English | 2016 | 57 Pages | EPUB, MOBI, AZW3 | 10 MB
In a real-world environment, you can imagine that a robot or an artificial intelligence won’t always have access to the optimal answer, or maybe there isn’t an optimal correct answer. You’d want that robot to be able to explore the world on its own, and learn things just by looking for patterns.
Think about the large amounts of data being collected today, by the likes of the NSA, Google, and other organizations. No human could possibly sift through all that data manually. It was reported recently in the Washington Post and Wall Street Journal that the National Security Agency collects so much surveillance data, it is no longer effective.
Could automated pattern discovery solve this problem?
Do you ever wonder how we get the data that we use in our supervised machine learning algorithms?
Kaggle always seems to provide us with a nice CSV, complete with Xs and corresponding Ys.
If you haven’t been involved in acquiring data yourself, you might not have thought about this, but someone has to make this data!
A lot of the time this involves manual labor. Sometimes, you don’t have access to the correct information or it is infeasible or costly to acquire.
You still want to have some idea of the structure of the data.
This is where unsupervised machine learning comes into play.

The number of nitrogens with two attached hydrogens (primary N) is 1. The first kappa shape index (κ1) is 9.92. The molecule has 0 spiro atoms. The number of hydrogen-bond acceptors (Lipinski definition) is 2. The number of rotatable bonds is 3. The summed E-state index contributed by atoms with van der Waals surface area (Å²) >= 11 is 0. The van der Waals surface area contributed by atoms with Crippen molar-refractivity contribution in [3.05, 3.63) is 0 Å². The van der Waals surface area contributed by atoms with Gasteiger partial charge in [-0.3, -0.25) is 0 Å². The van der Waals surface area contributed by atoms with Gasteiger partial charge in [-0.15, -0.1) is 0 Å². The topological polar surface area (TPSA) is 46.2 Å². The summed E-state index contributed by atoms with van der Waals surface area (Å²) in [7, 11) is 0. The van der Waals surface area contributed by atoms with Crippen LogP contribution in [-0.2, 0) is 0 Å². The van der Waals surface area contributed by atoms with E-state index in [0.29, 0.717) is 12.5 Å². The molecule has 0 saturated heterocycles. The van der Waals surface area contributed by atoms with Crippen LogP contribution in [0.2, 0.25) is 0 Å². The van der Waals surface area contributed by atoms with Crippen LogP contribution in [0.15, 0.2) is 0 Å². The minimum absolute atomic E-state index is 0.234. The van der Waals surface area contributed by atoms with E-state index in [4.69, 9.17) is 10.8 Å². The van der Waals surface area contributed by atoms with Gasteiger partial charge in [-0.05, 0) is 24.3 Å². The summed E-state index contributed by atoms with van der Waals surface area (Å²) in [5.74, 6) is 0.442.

In this book we are first going to talk about clustering. This is where instead of training on labels, we try to create our own labels. We’ll do this by grouping together data that looks alike.
The 2 methods of clustering we’ll talk about: k-means clustering and hierarchical clustering.
Next, because in machine learning we like to talk about probability distributions, we’ll go into Gaussian mixture models and kernel density estimation, where we talk about how to learn the probability distribution of a set of data.
One interesting fact is that under certain conditions, Gaussian mixture models and k-means clustering are exactly the same! We’ll prove how this is the case.
Lastly, we’ll look at the theory behind principal components analysis or PCA. PCA has many useful applications: visualization, dimensionality reduction, denoising, and de-correlation. You will see how it allows us to take a different perspective on latent variables, which first appear when we talk about k-means clustering and GMMs.
All the algorithms we’ll talk about in this course are staples in machine learning and data science, so if you want to know how to automatically find patterns in your data with data mining and pattern extraction, without needing someone to put in manual work to label that data, then this book is for you.
All of the materials required to follow along in this book are free: You just need to able to download and install Python, Numpy, Scipy, Matplotlib, and Sci-kit Learn.